WASHINGTON - The Arctic is under increasing stress from warming temperatures as shrubs colonize the tundra, changing wildlife habitat and local climate conditions, researchers said Wednesday.
WASHINGTON - Against the backdrop of a presidential veto threat, the House wrangled Wednesday over an eavesdropping bill that would expand court oversight of government electronic surveillance in the United States.
Note: All information included in this report is taken from law enforcement incident reports and arrest records, which are public records and available for review at any and all local law enforcement agencies. Not every arrest leads to a conviction. Guilt or innocence is determined by the court system.
Bulloch County area volunteers will wade into the Ogeechee River Saturday as part of the continuing statewide campaign to clean and preserve over 70,000 miles of Georgia's rivers and streams.
ANKARA, Turkey - Parliament on Wednesday overwhelmingly approved a possible cross-border offensive against Kurdish rebels in northern Iraq, although the government appears willing to give diplomatic pressure on the U.S.-backed Iraqi administration more time to work.
WASHINGTON - In the first major revision of U.S. naval strategy in two decades, maritime officials said Wednesday they plan to focus more on humanitarian missions and improving international cooperation as a way to prevent conflicts.
BOSTON - Sabrina Rahim doesn't practice any particular faith, but she had no problem signing a letter declaring that because of her deeply held religious beliefs, her 4-year-old son should be exempt from the vaccinations required to enter preschool.
LAS VEGAS - The man accused of abusing a 3-year-old girl in an explicit sex videotape was arraigned Wednesday on 23 felony charges that could land him in prison for life.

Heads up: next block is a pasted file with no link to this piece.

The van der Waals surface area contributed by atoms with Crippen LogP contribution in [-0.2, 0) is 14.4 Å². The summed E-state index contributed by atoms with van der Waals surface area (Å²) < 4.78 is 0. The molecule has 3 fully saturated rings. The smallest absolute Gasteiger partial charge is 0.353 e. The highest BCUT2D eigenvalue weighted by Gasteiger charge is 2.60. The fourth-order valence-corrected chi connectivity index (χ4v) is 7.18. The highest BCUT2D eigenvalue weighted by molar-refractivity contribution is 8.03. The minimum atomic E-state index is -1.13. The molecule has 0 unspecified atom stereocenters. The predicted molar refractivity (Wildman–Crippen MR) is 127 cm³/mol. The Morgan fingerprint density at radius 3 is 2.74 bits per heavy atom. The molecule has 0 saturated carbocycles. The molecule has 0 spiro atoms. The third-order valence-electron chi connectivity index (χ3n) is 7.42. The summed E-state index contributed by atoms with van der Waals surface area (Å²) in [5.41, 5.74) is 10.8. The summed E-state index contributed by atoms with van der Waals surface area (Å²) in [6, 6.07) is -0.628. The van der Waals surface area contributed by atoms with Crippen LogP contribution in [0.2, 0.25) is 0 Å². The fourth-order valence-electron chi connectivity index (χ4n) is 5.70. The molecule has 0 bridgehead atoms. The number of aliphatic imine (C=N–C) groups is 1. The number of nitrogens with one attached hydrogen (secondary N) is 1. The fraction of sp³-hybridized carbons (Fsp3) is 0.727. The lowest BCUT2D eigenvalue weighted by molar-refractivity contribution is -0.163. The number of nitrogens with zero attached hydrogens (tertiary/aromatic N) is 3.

TULSA, Okla. - Oral Roberts University president Richard Roberts has asked the school's board of regents for a leave of absence amid accusations of lavish spending at donors' expense and illegal involvement in a political campaign.
WASHINGTON - In one of the earliest hints of ''modern'' living, humans 164,000 years ago put on primitive makeup and hit the seashore for steaming mussels, new archaeological finds show.
BATON ROUGE, La. - Sensitive data for virtually all Louisiana college applicants and their parents over the past nine years were in a case lost last month during a move, officials said.
HONOLULU - The first of two Hawaii-based soldiers accused of murder in the killing of a civilian in northern Iraq is set for a hearing Thursday that could determine whether he will face court martial.
DEAR ABBY: I am being sort of sexually harassed, and I don't know what to do. I'm 15 and my brother, "Joey," is 16. We live with our mother. Our parents are divorced. Mom works, so we're home by ourselves in the afternoon after school.
DEAR DR. GOTT: What causes dark spots on my arms and hands? I also bruise very easily. How can I get rid of these "old age" spots?
In the year ahead, you'll fit neatly into the mold of being both lucky in love and rolling in dough. However, Lady Luck won't furnish you with a road map; you'll have to figure out where you are and where you want to go.
Darley Insurance Agency, Inc. was founded in 1963 by Fred B. Darley. Fred's son, Bryan Darley, joined the firm in 1977. Bryan continues to operate the business today in its original location at 6 East Vine Street in Downtown Statesboro. (Adjacent to the Statesboro Farmers Market)
In 2006, Angie Hitchens and Brandon Blair founded 180 fitness. Angie had managed Gold's Gym for 10 years prior to its closing and Brandon was an employee of Gold's. Together they have a commitment at 180 to bring our community together through fitness and wellness.
Located in Statesboro, with over forty years of industry experience, since 1973, Bulloch County natives Lewis Spivey and Arthur Allen, Jr. own Southeastern Alarm & Technologies, Inc. Southeastern Alarm is the only full time locally owned and operated alarm company in Bulloch County.
Most people face some sort of financial emergency during their lifetime. An emergency could range from home and car repairs, to a job loss or health scare.
For Dr. Al Mooney, Director of Addiction Medicine and Recovery at Willingway, one of the key factors that distinguishes this week's Addiction Update Conference is its "focus on the solutions rather than the problems."
(Note: The following is one of a series of articles from the Canyon Ranch Institute dedicated to showing people how to live healthier and encouraging folks to take small steps to adjust their lifestyle.)
Man of the Decade